Cleopatra, classical, mistress, queen (in 29 books, three of which include Lola),

Charlotte Corday, Frenchwoman, revolution, assassin (21 books; she overlaps                               with Cleopatra but not Lola),

Caroline Herschel, sister, scientist (25 books, three of which include Dora),

Frances Trollope, mother, novelist, traveler (9—a writer who does not appear in                           Dora books)

 What is BESS?

Biographical Elements and Structure Schema

an XML stand-aside schema that tags at the level of the paragraph.  A team of editors creates separate XML files resembling abstracts of these short narratives (3-120 paragraphs).  This allows us to compare versions of the same life across decades, and diverse lives in the same collection or the same social categories, and will build a kind of morphology of biography comparable to the structural narratology of Propp and others who studied the “functions” of the folktale.  The elements of BESS:

  • StageOfLife (which parts of the text narrate events in different phases of the persona’s life?);
  • Events (with AgentTypes, Locations, dates, etc.);
  • Discourse (which includes narrative technique, figures of speech, quotation of other texts, etc.);
  • Persona Description (how are these exemplary or “bad” women characterized in versions at different historical periods?); and
  • Topos (this is an element for identifying scenarios or typical structures such as “influence” or “recognition” that underlie the overt action).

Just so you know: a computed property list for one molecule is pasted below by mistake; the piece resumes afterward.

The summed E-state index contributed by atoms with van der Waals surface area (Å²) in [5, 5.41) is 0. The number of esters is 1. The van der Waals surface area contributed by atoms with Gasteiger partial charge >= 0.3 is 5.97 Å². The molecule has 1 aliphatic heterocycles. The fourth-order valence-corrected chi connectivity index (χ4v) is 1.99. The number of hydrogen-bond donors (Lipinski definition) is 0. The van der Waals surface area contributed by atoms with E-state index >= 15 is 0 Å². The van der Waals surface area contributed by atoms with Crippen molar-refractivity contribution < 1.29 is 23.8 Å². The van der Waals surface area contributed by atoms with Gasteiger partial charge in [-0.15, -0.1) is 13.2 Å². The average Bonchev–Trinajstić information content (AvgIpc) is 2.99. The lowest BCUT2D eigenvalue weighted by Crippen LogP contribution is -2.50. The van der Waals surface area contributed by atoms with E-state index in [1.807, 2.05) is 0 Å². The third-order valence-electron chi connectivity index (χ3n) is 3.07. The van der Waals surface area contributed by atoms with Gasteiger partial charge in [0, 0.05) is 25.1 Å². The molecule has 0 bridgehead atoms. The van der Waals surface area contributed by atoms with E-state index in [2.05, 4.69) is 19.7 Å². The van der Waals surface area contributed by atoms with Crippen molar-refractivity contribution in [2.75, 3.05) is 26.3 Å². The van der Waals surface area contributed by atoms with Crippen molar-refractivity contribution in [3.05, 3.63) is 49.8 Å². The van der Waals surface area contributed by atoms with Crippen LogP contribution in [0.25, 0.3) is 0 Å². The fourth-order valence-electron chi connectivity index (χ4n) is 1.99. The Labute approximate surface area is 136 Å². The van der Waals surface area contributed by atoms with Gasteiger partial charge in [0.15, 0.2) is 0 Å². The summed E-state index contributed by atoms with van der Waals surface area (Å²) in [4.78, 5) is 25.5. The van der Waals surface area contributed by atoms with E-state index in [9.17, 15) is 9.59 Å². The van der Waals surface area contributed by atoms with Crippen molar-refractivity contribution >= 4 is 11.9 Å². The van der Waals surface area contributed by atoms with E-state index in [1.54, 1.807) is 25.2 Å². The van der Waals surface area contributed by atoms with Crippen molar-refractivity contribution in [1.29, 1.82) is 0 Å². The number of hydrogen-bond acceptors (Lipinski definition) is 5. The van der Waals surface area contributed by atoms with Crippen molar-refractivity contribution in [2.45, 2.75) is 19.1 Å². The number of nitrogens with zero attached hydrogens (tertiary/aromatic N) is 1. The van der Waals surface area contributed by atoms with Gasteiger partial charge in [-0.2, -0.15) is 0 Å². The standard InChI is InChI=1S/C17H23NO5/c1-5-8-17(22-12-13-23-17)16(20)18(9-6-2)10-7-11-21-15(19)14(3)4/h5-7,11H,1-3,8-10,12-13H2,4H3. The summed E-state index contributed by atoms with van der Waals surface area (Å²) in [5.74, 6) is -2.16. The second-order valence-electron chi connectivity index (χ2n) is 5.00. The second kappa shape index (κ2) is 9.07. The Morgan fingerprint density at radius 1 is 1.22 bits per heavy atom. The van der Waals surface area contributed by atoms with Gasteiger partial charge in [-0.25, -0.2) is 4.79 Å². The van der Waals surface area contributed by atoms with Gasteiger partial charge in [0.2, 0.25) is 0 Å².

Editors choose from a controlled vocabulary of types of these elements.

What is prosopography?

Collective biography can be called prosopography (that is, persona-writing).  Prosopography has been an effective way to assemble representative personalities in social, historical, or vocational categories such as the learned men of Oxford, the founders of the United States, prominent Asian Americans, engineers.  It is always a partial selection, but it can be a tool for acknowledging marginal groups as well as elites.  Modern biographical collections owe a debt to classical “parallel lives” and hagiography (collected saints’ legends).  Classic prosopography is a research method, primarily in the field of history, to quantify standardized data about the lives of individuals in groups.  CBW relates to other databases of prosopography, but we study the rhetoric and form of the books that were published about historical women in recent centuries rather than reconstructing the actual persons in their historical contexts.